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On Kindness and Leadership

Most of us want to work for a boss that is kind and fair.  Paradoxically, however, when looking for a leader we also equate kindness with weakness, and selfish aggressive behavior with strength, according to a recent study conducted by researchers at the Kellogg School of Management, Stanford Graduate School of Business and Carnegie Mellon University’s Tepper School of Business.
 
The study said that being selfish makes “you seem more dominant and being dominant makes you seem more attractive as a leader.”  And, “people who are generous or altruistic can appear weak or gullible.”
 
This is an explanation, at least in part, of why we get corruption.  People who are more likely to be moral, kind and pro-social are least likely to be elected to leadership roles, and the likelihood of corruption and malfeasance increases because we have the wrong people in positions of leadership.
 
Indeed, these findings on how we perceive dominance and weakness (when it comes to leadership) are likely what is behind the frustration and anger of the “Occupy Wall Street” protesters.  The news of outrageous salaries and bonuses for CEOs and the government using taxpayer money to bailout big banks is all too familiar, while many average citizens cannot find work or have to work more for less pay.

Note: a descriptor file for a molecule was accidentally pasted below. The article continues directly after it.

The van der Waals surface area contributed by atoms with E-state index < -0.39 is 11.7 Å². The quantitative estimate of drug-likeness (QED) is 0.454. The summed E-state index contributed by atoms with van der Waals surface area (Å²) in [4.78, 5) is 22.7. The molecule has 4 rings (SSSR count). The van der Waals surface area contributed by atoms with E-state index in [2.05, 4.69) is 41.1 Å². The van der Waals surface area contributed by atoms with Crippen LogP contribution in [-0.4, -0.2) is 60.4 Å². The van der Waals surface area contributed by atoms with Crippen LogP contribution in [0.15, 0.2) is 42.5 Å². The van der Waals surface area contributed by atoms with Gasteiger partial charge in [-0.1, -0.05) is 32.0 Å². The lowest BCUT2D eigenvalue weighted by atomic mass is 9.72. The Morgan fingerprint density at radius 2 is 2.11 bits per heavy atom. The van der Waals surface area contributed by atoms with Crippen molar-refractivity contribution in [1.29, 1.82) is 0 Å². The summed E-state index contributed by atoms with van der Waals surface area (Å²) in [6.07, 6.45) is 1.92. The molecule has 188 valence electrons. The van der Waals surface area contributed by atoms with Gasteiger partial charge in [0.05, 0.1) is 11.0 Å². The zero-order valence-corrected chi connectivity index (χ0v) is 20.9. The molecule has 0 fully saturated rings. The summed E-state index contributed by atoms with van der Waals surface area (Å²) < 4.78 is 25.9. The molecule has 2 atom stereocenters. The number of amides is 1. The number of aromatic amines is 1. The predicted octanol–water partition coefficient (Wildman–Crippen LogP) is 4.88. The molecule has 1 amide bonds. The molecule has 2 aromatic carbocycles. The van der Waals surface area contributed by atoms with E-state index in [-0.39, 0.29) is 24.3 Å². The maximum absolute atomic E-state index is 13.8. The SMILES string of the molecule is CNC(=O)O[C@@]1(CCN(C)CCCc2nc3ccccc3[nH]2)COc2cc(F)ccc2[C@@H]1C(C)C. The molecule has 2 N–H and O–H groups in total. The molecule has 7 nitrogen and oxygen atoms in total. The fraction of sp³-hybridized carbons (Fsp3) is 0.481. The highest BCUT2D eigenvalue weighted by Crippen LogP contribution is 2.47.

Joe Dear, chief investment officer of California Public Employees’ Retirement System, said recently that people are waking up to the fact that the game appears to be rigged. A helpful first step for fairing up the game may be to begin viewing kindness, fairness and altruism as strengths in business leaders, and selfish behavior as reason to look for a new CEO.

 

PondelWilkinson, investor@pondel.com